The Broads were designated as the equivalent of a national park in 1988, with added 2009 legislation charging the Broads Authority to conserve wildlife, provide access for people to enjoy, and maintain the navigation for the largely recreational boating community. More than 60% of the Broads are below sea-level, requiring expensive maintenance that leapt in cost during the recent inflation hikes. With the twin challenges of a biodiversity crisis and climate-induced impacts such as floods and rising water levels now very much in evidence, the costs of maintaining the Broads have soared.
Tolls raised from the 12,500 boaters in Broadland cover the costs of the navigation and its basic infrastructure of moorings, dredging and channels free of water plants, but it is insufficient to cover the full cost of maintaining the additional ecological services arising from the wetland landscape, such as flood control and a rich biodiversity. There are public concerns that tolls are partly being used to pay for these national park benefits. While such claims are arguable, they are fuelled by the fact that tolls have risen steeply while the Defra national park grant has remained frozen for five years, albeit with generous additional capital grants for specialist wetland equipment.
We need to recognise these waterways for both their public and private benefits. The cost of managing them should be part of the overall budget for managing the designated national park, a cost to which boat owners should contribute fairly for the recreation they enjoy. But the public purse should also contribute proportionately, recognising that it is not only boat owners who enjoy the waterways but walkers, anglers, naturalists and many others outside the park too. Behind the scenes, this concept is widely accepted, and hybrid navigation/conservation projects have been the norm at the Broads Authority for some time, albeit often externally funded.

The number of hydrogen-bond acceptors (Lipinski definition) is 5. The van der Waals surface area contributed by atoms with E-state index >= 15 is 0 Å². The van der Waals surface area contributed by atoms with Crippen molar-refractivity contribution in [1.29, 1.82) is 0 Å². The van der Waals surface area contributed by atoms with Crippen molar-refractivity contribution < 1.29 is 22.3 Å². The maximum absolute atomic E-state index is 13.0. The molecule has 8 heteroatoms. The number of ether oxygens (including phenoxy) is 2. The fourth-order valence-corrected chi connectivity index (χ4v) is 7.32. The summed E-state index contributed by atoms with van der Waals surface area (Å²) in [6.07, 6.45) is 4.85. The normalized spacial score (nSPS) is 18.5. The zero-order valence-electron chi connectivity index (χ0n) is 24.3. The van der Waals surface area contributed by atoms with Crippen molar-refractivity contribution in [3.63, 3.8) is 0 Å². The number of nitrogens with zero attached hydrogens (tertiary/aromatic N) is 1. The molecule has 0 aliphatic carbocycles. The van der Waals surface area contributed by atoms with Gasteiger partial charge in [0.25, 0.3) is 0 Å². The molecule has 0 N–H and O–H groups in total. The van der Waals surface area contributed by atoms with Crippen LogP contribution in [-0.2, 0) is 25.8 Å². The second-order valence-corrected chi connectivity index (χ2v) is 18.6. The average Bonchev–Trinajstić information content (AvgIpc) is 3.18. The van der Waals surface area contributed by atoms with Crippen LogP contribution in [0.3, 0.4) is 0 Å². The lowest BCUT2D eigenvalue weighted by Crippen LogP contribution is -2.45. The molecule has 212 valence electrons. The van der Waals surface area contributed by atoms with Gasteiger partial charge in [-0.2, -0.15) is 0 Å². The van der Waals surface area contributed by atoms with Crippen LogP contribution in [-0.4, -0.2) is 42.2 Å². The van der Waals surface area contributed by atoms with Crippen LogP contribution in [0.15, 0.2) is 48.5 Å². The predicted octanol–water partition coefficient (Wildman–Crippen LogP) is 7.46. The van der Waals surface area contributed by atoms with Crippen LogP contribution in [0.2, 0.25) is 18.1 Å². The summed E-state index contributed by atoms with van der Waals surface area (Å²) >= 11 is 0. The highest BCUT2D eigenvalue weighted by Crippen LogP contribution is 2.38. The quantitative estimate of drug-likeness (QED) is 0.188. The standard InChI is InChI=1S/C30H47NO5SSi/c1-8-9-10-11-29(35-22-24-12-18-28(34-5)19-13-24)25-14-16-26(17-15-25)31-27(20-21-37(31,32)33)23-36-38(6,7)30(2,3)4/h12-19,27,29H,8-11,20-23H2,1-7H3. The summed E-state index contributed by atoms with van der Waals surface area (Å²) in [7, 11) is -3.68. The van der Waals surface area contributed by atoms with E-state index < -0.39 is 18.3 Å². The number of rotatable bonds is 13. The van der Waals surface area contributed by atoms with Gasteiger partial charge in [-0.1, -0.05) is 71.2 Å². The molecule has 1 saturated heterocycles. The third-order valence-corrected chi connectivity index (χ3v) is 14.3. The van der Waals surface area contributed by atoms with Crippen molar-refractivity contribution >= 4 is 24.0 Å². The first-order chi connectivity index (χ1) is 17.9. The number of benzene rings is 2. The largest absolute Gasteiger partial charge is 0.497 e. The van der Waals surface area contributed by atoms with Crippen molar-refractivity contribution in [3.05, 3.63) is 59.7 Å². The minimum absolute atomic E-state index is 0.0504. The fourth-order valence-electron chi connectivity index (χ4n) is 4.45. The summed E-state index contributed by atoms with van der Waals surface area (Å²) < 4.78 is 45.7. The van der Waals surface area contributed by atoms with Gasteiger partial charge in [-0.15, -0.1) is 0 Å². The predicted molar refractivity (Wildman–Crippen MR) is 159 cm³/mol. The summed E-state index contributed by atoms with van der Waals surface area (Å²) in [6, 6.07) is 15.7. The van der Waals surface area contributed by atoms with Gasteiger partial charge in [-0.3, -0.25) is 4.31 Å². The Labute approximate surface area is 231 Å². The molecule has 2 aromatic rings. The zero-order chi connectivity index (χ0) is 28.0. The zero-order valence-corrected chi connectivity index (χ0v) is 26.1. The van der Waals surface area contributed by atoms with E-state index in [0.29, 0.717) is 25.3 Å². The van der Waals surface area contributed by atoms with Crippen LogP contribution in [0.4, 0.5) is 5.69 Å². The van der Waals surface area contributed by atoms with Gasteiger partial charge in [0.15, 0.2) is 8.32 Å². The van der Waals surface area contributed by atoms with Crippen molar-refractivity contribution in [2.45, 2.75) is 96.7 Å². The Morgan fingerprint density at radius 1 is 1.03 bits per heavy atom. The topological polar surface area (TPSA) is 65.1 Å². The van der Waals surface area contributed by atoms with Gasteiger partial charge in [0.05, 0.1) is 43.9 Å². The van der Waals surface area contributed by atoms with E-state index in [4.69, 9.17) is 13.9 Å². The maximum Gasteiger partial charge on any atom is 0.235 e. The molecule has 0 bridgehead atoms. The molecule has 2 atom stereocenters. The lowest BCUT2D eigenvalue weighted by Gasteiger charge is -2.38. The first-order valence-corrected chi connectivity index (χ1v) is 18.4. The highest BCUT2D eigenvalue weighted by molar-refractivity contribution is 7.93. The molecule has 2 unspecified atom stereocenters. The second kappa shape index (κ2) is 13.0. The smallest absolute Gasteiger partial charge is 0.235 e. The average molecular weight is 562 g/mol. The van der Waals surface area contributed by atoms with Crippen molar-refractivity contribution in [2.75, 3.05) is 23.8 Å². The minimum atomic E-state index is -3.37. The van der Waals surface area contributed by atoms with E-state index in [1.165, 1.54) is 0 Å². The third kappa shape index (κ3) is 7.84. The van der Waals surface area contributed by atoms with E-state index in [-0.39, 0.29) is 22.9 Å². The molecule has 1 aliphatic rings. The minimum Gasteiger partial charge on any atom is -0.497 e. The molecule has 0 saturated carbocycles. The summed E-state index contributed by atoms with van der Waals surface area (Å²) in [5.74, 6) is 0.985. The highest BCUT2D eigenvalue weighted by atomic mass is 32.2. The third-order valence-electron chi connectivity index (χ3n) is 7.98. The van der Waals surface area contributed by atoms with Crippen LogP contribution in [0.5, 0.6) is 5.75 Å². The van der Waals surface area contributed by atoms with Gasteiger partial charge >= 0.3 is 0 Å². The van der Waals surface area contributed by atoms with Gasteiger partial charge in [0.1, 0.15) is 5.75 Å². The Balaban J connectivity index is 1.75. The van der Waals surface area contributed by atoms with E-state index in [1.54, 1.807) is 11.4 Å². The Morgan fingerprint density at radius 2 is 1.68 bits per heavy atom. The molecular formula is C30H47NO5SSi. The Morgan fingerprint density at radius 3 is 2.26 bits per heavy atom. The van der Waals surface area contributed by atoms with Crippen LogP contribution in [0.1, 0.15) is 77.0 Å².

As 2024 unfolds, the Broads Authority is consulting with the members of the Broads Biodiversity Partnership on a review of the Broads Biodiversity Strategy, which is likely to be renamed the Broads Nature Recovery Strategy. To achieve the many targets for biodiversity improvements, finance for the Broads needs to be diversified and shared fairly between all stakeholders. It’s time the government funded not only the Broads properly, but all the other national parks as well, recognising them for what they are: an irreplaceable public and private benefit.
As we consider the future of the Norfolk and Suffolk Broads, the role of the Broads Society becomes even more significant. Their ongoing efforts in conservation, advocacy, and community engagement are essential for maintaining the beauty and vitality of the Broads. Joining the Society is not just a way to support these efforts; it's an opportunity to be part of a community that is deeply committed to the stewardship of one of the UK's most precious natural landscapes. Whether you are a local resident, a frequent visitor, or someone who holds the Broads dear, becoming a member of the Broads Society is a meaningful way to contribute to the preservation and enhancement of this unique area.